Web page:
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Guilt by Chicken

Encore! Dinner Theatre opens its doors with deadly whodunit



I love a play that has something to teach its audience. Don't get me wrong; Murder Most Fowl has precious little in it that's "good for you." There are no morals to absorb, no significant social commentary, and despite some rough handling of its title character, there is not even any controversial mistreatment of animals to stir the conscience. The play is extremely revealing, however, turning the tables on its audience in this interactive whodunit.

The play takes place backstage during the Consortium Theater's production of Shakespeare's Scottish play. The opening scene gives us at least four characters with motives to kill the company's leading man, Robert Poulet. We can tell they have motives by musical cues played over the sound system, bookmarking suspicious statements. Leading actress Holly Pharme -- who lost her virginity somewhere on the props table -- is tired of having her lines cut by Poulet; producer Dexter Coop stands to benefit financially from Poulet's demise, thanks in part to his creative approach to bookkeeping; bisexual stage manager Max Nugget -- he's had sex twice -- bears an old grudge from his brief stint as an actor; and understudy Hammond Deggs sees Poulet as a roadblock on the road to his own stardom.

Although there are no witnesses to the offstage murder, Lt. Sanders, a police detective in the audience, breaks through the fourth wall of the theater, enlisting the audience's testimony as witnesses to the backstage events preceding the murder. After an act of lowbrow comedy, slapstick humor, topical jokes and references, the second act is primarily improvisational as the cast responds to accusations and interrogations from the audience. Even the outcome is unknown as each character attempts to manipulate the audience's suspicions.

Director Pamela Clifton's cast was still a little rough around the edges on opening weekend, taking refuge in the play's improvisational elements when they struggled with Denver playwright John Ashton's script, and finding shelter in the interactive elements when the improvisation was too challenging. Understudy Jennifer Morris actually seemed the most comfortable stepping into the role of Holly Pharme, and if she wasn't always quick to fire off ad-lib answers to audience queries, she was patient and persistent, fighting her way out of alibi-block with all the creative truth distortion of John Lovitz's Liar or George Castanza on a roll. It's easy to imagine the cast competing to win the undetermined guilty verdict each night, and based on her response to questions under the harsh white spot light, Morris had a cakewalk down to death row.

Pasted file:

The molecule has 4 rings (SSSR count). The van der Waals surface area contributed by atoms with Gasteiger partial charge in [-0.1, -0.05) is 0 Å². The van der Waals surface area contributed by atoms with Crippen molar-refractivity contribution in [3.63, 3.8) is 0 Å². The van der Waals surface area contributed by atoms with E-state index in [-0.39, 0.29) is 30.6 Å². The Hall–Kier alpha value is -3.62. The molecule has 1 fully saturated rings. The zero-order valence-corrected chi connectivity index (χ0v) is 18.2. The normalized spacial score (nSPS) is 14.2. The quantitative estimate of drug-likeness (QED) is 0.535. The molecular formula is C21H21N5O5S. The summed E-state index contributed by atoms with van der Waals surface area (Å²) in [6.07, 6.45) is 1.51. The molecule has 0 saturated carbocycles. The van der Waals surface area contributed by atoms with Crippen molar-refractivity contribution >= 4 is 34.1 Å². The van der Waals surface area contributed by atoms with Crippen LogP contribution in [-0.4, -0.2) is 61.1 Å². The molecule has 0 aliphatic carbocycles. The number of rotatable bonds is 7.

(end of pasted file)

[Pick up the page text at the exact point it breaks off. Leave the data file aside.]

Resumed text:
The rest of the cast has no difficulty keeping up the comic hijinx, with Ricardo Barrera showing the best instincts as Nugget, and Dan Mundell having fun with the Texan caricature Coop. Tupper Cullum's easygoing Lt. Sanders was bucking for a promotion to Colonel, but is a bit rusty in utilizing his skills in the non-scripted sections of the play. Derek Greene's Deggs appeared uneasy on the stage, breaking down a bit under the lights and struggling to maintain his comic rhythm in front of a live audience.

Greene and Cullum in particular had trouble keeping straight faces throughout the evening, but that's the kind of humor-once-removed that seems to appeal to the interactive audience, and that's where the learning curve steepens its slope.

Although Murder Most Fowl is a lot of fun, it's not exactly what a discerning theatergoer may think of as a top-drawer comedy. But the audience proves the point that Encore! Dinner Theatre is banking on -- that there is a healthy segment of the population who wants nothing more out of a theater experience than the chance to hoot and holler at the cast, to lose their own inhibitions after an evening of imbibing and to seize a few minutes of fame as they affect the course of the evening's traffic on the stage. If nothing else, Murder Most Fowl delivers on those goods with a cast that shows considerable promise of improving as they settle in during the show's extended run.

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